Investing isn’t just for stock market pros — it’s an all-encompassing term for how to be smart about money.
The truth is: you don’t need an influx of cash to start building long-term wealth. But you do need to learn strong money management skills to make your investments last a lifetime.
Here’s how to start investing, whether you’ve got a few pennies or a few hundred dollars.
1. Open a high-yield savings account
In fact, a 2017 survey conducted by Bankrate and MONEY found that more than a quarter of respondents held on to their old bank accounts for decades. Today, however, many brick-and-mortar and online banks offer APYs as high as 2.47 percent with a minimum balance as low as $1.
Opening a high-yield savings account is an easy way to jumpstart your savings and earn more interest on your money.
2. Invest your spare change
There are plenty of apps currently on the market that can help you save money.
Acorns, for instance, rounds all your credit or debit card purchases up and invests the spare change in a basic investment portfolio. Your account can cost as little as $1 (or free for college students).
Digit, on the other hand, uses an algorithm to monitor your bank account to make informed withdrawals based on how much money you can spare from your budget. A subscription costs $2.99 per month and users who stick with the app for three or more consecutive months are rewarded with a 1 percent annualized savings bonus.
If you don’t want to add another account into your arsenal, ask your bank if they have any similar carryover features available.
A robo-adviser allows you to invest in the stock market through exchange-traded funds, or ETFs. Fees vary by lender, so you’ll want to find one with low to no fees. Minimum opening deposits also vary, but many don’t have requirements for this. Popular advisers such as Wealthfront and Betterment may be good places to start for beginners.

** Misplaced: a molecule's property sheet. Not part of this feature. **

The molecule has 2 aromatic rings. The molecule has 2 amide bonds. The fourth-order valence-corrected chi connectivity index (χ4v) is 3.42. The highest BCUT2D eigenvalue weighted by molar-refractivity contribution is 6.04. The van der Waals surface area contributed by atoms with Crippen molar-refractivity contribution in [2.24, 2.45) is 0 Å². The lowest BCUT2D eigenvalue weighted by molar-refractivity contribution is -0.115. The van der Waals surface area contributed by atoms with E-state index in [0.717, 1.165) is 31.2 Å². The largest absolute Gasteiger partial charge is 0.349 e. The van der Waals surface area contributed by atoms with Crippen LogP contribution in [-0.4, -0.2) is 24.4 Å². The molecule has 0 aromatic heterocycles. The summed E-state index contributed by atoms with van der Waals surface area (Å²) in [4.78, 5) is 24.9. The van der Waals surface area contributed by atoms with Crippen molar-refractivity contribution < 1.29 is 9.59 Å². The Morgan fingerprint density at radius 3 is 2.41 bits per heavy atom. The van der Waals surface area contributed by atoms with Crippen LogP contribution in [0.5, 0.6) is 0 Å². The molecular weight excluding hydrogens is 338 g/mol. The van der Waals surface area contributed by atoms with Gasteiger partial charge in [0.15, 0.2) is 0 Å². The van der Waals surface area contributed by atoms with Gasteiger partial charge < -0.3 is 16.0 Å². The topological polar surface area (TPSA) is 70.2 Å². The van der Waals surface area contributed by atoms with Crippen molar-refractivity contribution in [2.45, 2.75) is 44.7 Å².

Once you choose your adviser, you’ll sign up and complete a questionnaire. The questionnaire helps determine your risk tolerance with investments. The more risky you are, the more money you could be set to lose, but also gain. Keep that in mind as you build your profile.
Robo-advisers bridge the gap to investing that was otherwise made for those with a significant chunk of change. Since many robo-advisers don’t have minimum opening deposits, you can get started with a few dollars right away.
4. Employer plans
Employer-sponsored 401(k) plans allow you to contribute part of your paycheck into a retirement account. Some employers have matching contributions. For example, if you contribute 3 percent of your paycheck, your employer may match up to 3 percent. This means you’ll get double your contributions every time money goes into your account.
Because the money is deducted from your account before you get paid, you may not notice a difference in your paycheck. Even if your employer doesn’t have a company match, having an account that auto-deducts from your paycheck takes the pressure off of self-contributing when you feel the time is right. This way, it’s taken care of for you.
5. Commission-free ETFs
Commission-free ETFs are exchange-traded funds that don’t charge trading costs. ETFs are a combination of stocks, bonds and other assets. When you invest in ETFs, you pool your money together with other investors and share ownership.
Sometimes, investing in ETFs can trigger a commission fee for every transaction, which is why commission-free ETFs are a less-expensive investment.
Are you ready to start investing in your future?
Investing in yourself may be confusing if you don’t know where to start. Everyone’s circumstances are different, which means what’s right for you may not be right for someone else. Take the time to evaluate your options and choose what works best for you.